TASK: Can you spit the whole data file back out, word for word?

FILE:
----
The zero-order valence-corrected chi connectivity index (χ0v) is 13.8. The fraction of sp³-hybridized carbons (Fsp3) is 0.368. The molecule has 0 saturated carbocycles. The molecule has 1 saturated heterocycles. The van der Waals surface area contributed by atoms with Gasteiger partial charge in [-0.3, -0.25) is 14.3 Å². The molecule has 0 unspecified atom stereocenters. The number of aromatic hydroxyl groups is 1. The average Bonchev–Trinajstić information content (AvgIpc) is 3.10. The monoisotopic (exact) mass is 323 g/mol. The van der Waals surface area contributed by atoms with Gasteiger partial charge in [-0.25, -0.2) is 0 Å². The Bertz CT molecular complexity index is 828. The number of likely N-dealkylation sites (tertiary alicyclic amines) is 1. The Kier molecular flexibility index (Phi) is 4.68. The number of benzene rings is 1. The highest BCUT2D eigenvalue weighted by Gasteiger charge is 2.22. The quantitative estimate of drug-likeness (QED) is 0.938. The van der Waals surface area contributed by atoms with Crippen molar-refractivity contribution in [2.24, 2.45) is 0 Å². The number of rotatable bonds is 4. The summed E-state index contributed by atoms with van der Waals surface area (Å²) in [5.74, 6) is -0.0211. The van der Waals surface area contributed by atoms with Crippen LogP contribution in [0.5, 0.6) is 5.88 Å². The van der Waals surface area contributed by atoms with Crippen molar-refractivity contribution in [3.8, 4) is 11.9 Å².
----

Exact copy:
The zero-order valence-corrected chi connectivity index (χ0v) is 13.8. The fraction of sp³-hybridized carbons (Fsp3) is 0.368. The molecule has 0 saturated carbocycles. The molecule has 1 saturated heterocycles. The van der Waals surface area contributed by atoms with Gasteiger partial charge in [-0.3, -0.25) is 14.3 Å². The molecule has 0 unspecified atom stereocenters. The number of aromatic hydroxyl groups is 1. The average Bonchev–Trinajstić information content (AvgIpc) is 3.10. The monoisotopic (exact) mass is 323 g/mol. The van der Waals surface area contributed by atoms with Gasteiger partial charge in [-0.25, -0.2) is 0 Å². The Bertz CT molecular complexity index is 828. The number of likely N-dealkylation sites (tertiary alicyclic amines) is 1. The Kier molecular flexibility index (Phi) is 4.68. The number of benzene rings is 1. The highest BCUT2D eigenvalue weighted by Gasteiger charge is 2.22. The quantitative estimate of drug-likeness (QED) is 0.938. The van der Waals surface area contributed by atoms with Crippen molar-refractivity contribution in [2.24, 2.45) is 0 Å². The number of rotatable bonds is 4. The summed E-state index contributed by atoms with van der Waals surface area (Å²) in [5.74, 6) is -0.0211. The van der Waals surface area contributed by atoms with Crippen LogP contribution in [0.5, 0.6) is 5.88 Å². The van der Waals surface area contributed by atoms with Crippen molar-refractivity contribution in [3.8, 4) is 11.9 Å².